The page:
Staff Picks 2018 February

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Only Killers and ThievesOnly Killers and Thieves by Paul Howarth. A heart-wrenching story of a child forced to lose his innocence. Set in the Australian outback in the years of settlement, this is a brutal filleting of frontier life, race relations, and the ambition of men. The characters are unforgettable and the writing is effortless yet juicy. Such a great read! ~ Chris Morrow

Two brothers join in the search for their parents’ killer with a fanatic whose authority-sanctioned mission is to exterminate a tribe of Aborigines in Australia in the 1880s. What begins as a quest for revenge soon degenerates into a coming-of-age nightmare for the teenagers as they are drawn into a miasma of death and depravity. Written in prose as brutal and unsparing as the landscape in which it is set. ~ Alden Graves

Norwich: One Tiny Vermont Town's Secret to Happiness and ExcellenceNorwich: One Tiny Vermont Town's Secret to Happiness and Excellence by Karen Crouse. Read why this small Vermont town has produced more Olympic athletes per capita than any other town in the nation. The author interviews past Olympians who were raised in Norwich and the people who work, teach, and coach these kids. She discovers that these gifted athletes were encouraged to experience multiple sports, participate in activities which they might enjoy but not excel in, and how the hands-off approach to parenting has worked not only in sports, but in fostering future community leaders. A must read for athletes, coaches, and, especially, parents. ~ Suzanne Rice
When: The Scientific Secrets of Perfect TimingWhen: The Scientific Secrets of Perfect Timing by Daniel H. Pink. Mastering time, a centuries-old human endeavor, is not always futile...if your timing is right. Citing scientific, social, and economic studies, Pink reveals how times of the day impact emotions, decision-making, creativity, and other traits. According to Pink, enhancement comes from learning how to tell time. ~ Mike Hare
A Field Guide to American Houses (Revised): The Definitive Guide to Identifying and Understanding America's Domestic ArchitectureA Field Guide to American Houses (Revised): The Definitive Guide to Identifying and Understanding America's Domestic Architecture by Virginia Savage McAlester. Interested in learning about the architecture of American houses? Start here. Jam-packed with photos, drawings, and clear descriptions of architectural history, motifs, and trends, this book will allow you to see, and appreciate, the homes where we live in an enhanced light. ~ Mike Hare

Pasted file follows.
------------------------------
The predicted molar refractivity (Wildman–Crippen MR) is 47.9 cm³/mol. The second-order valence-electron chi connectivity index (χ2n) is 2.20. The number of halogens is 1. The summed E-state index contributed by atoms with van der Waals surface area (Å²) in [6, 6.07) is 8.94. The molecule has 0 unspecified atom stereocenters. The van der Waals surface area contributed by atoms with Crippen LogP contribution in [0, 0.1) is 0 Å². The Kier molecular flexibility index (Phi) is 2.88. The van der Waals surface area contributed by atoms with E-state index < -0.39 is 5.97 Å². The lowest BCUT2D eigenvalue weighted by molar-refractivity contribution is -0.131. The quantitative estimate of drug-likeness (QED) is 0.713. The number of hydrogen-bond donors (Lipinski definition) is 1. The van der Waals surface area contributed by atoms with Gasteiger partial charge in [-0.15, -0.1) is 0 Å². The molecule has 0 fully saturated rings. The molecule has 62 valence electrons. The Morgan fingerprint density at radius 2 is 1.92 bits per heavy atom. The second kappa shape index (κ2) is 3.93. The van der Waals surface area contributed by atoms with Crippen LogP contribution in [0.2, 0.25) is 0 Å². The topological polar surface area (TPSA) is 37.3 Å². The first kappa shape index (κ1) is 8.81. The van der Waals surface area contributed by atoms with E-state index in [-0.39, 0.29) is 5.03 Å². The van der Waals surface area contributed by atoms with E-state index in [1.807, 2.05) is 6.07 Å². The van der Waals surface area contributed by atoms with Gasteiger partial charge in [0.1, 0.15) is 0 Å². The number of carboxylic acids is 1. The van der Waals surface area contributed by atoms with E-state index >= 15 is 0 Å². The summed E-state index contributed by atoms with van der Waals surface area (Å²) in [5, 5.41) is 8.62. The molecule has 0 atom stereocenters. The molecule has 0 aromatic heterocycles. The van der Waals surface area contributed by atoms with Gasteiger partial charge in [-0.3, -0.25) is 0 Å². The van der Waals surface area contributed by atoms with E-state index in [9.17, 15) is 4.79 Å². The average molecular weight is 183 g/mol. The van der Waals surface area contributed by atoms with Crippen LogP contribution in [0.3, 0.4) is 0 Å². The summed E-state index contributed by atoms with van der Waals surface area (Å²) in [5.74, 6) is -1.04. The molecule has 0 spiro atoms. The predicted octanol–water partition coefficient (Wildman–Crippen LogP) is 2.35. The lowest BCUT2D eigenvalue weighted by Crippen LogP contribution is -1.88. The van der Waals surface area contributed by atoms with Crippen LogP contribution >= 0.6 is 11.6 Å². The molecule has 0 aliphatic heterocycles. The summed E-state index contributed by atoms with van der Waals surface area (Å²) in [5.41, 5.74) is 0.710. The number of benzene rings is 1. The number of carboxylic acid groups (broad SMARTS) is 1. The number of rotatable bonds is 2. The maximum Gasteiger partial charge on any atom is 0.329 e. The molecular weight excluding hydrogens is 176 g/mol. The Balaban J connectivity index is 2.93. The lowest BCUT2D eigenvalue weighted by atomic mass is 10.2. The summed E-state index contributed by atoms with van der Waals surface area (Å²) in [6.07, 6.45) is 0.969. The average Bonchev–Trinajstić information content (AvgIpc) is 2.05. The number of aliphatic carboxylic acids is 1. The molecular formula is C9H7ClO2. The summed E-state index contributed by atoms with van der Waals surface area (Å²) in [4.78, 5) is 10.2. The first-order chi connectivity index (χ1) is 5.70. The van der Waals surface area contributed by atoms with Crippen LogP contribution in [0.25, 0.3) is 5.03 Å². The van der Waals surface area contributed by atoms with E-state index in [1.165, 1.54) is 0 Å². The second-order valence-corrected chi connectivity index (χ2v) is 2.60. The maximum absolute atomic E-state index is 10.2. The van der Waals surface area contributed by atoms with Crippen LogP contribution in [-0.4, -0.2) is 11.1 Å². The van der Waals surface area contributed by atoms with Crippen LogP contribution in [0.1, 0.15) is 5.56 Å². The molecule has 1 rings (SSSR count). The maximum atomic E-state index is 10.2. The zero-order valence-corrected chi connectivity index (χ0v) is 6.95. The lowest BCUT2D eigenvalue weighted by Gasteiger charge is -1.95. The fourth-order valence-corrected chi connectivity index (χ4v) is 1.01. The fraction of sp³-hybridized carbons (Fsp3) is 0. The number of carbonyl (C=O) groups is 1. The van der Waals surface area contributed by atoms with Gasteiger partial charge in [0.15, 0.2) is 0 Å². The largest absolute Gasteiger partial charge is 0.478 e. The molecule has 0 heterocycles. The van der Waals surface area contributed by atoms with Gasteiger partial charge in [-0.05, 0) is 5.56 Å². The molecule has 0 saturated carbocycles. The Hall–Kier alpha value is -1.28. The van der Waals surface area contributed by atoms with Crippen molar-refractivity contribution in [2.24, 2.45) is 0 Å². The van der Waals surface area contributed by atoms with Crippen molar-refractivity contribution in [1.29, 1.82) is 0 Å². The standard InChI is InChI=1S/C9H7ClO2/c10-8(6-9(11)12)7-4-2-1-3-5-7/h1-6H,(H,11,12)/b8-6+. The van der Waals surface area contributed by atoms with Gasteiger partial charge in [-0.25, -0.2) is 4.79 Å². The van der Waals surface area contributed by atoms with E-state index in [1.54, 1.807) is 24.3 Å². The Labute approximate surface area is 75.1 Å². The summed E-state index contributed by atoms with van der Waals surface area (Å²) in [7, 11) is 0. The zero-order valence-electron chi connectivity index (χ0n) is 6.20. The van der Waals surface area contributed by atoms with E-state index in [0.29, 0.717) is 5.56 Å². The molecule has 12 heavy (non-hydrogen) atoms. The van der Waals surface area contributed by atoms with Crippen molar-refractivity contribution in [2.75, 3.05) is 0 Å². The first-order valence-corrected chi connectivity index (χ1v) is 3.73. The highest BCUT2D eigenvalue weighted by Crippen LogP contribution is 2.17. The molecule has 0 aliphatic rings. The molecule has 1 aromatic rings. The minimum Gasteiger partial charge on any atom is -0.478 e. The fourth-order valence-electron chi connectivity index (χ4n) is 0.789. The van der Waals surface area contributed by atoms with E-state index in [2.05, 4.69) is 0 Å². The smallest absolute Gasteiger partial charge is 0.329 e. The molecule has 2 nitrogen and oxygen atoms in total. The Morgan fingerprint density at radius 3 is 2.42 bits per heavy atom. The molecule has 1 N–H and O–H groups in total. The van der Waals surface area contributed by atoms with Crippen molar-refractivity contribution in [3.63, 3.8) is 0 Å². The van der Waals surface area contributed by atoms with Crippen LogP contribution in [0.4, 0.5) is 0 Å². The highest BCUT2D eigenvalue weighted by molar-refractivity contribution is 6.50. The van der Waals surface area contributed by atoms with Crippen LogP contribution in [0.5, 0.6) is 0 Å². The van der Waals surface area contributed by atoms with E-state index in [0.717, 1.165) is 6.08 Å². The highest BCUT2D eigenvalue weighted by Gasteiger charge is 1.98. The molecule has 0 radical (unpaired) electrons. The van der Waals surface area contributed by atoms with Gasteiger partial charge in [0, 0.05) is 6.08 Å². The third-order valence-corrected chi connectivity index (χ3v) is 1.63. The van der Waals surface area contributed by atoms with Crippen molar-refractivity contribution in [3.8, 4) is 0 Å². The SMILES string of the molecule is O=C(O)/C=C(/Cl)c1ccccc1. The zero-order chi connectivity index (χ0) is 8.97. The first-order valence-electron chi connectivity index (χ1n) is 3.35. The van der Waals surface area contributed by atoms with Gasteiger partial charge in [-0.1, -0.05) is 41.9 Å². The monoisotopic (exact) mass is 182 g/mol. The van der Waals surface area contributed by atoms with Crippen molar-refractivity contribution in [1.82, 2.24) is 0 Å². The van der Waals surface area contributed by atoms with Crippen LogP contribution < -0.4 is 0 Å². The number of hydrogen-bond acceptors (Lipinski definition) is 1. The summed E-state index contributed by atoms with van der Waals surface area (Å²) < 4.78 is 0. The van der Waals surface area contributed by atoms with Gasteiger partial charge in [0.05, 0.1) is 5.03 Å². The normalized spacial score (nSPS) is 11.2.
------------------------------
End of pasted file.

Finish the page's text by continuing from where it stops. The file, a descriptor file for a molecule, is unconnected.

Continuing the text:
I Am, I Am, I Am: Seventeen Brushes with DeathI Am, I Am, I Am: Seventeen Brushes with Death by Maggie O'Farrell. This was one of the most mesmerizing memoirs I have ever read. The episodes are told as though each distinct part of her body had its own voice and wanted my sole attention. Even the years between each event are full of meaning and nuance. The scope of Maggie’s 17 brushes with death are told in a strong, indelible voice that cautions the reader that life is to be treasured, but not treated too delicately. ~ Maeve Noonan
Escape Artist: Memoir of a Visionary Artist on Death RowEscape Artist: Memoir of a Visionary Artist on Death Row by William A. Noguera. While defending his violent life before and during his imprisonment, Noguera glorifies his creation of art. The acclaim his paintings have received justifies his artistic identity, and provides tangible proof that genuine creativity cannot be barred. ~ Mike Hare
In the Enemy's House: The Secret Saga of the FBI Agent and the Code Breaker Who Caught the Russian SpiesIn the Enemy's House: The Secret Saga of the FBI Agent and the Code Breaker Who Caught the Russian Spies by Howard Blum. In a race to protect the country from atomic attacks, a genius code breaker and an FBI supervisor, working together to decipher the KGB’s codes, ultimately uncover the locations of strategically placed spies in the United States. This is a real-life mystery that is as tightly wound and suspenseful as any work of fiction. ~ Suzanne Rice
How to Break Up with Your Phone: The 30-Day Plan to Take Back Your LifeHow to Break Up with Your Phone: The 30-Day Plan to Take Back Your Life by Catherine Price. Feel that you can’t go a day, an hour, or even a few minutes without checking your phone? Price probes reasons for phone dependency, and offers practical pointers to swap phone addiction for real-life engagement. ~ Mike Hare
The Stranger in the Woods: The Extraordinary Story of the Last True HermitThe Stranger in the Woods: The Extraordinary Story of the Last True Hermit by Michael Finkel. Christopher Knight’s choice to live a 27-year life of solitude in the woods of Maine was a radical and random decision and it makes for a fascinating read. “I was never lonely,” Knight says. The author delivers all the details through his interviews with Knight in his jail cell. This is the book to read if you are one who wanders in search of the marrow of life. ~ Nancy Scheemaker
Rookie on LoveRookie on Love by Tavi Gevinson. I wish I had this book as a teenager! It’s perfect for when you’re feeling confused or overwhelmed about the meaning of platonic and romantic relationships. Through poems, illustrations, and heartfelt pieces by women of all ages Rookie on Love gives readers the courage & confidence to get them through their adolescence. ~ Laura Knapp